• Flow Load ®: Number of flow items in a value stream, including both active and waiting items. This is a measure of work in progress (WIP) in the value stream. Overly high flow load tends to result in inefficiencies and lead to reduced flow velocity or increased flow time.  

To start, the leaders decided to use Flow Time to benchmark the team’s performance. They used an internal tool that examined Jira projects and tracked the time between an artifact’s creation to its completion.  

“We were looking to understand the drivers behind that Flow Time. That focus on Flow Time enabled the Product Team Lead and Delivery Team Lead to make some significant changes in how the team was structured and how work flowed into the team.” – COO of Securities Services Division 

Once the team’s baseline Flow Metrics had been established, they began to experiment with structural changes, all the while measuring flow to see how their efficiency and speed were impacted. First, the team shifted from project-based pods to feature-based pods. Instead of handing off a project to various silos through the delivery process, long-lived multidisciplinary teams owned the delivery of features throughout the end-to-end value stream and were responsible for any change requests after release (known as “build-and-run teams”).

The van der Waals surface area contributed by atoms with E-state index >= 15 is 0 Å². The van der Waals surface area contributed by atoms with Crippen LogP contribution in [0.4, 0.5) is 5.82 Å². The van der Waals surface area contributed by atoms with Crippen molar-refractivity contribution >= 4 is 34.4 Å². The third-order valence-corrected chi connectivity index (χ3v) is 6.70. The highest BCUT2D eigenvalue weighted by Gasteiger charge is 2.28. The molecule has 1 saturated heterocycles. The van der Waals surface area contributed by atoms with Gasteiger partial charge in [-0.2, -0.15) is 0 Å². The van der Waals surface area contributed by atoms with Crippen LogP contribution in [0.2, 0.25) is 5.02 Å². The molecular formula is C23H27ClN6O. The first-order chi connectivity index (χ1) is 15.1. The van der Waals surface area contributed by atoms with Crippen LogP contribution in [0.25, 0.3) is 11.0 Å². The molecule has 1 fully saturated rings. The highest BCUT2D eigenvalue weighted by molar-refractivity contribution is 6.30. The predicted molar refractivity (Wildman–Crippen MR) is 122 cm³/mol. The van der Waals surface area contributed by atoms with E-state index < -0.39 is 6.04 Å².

The new team structure also allowed for cross-training, such that the different functional groups began working as a cohesive team. Now, business analysts could manage simple code changes. The front-to-back ownership is fundamental to the way the team operates.  

The team also moved from a quarterly release cycle into a “release when ready” cycle. That means the team releases smaller pieces of code more frequently, rather than letting it pile up until a big quarterly release. This practice dramatically reduced the time that features spent waiting, such that Flow Time and Flow Efficiency both saw a great improvement.  

Finally, after observing that the team was constantly starting but rarely finishing work, they implemented a work in progress (WIP) limit based on Planview Tasktop Viz analytics. Keeping WIP to a minimum allows teams to swarm around high-priority items and get them to the finish line as fast as possible.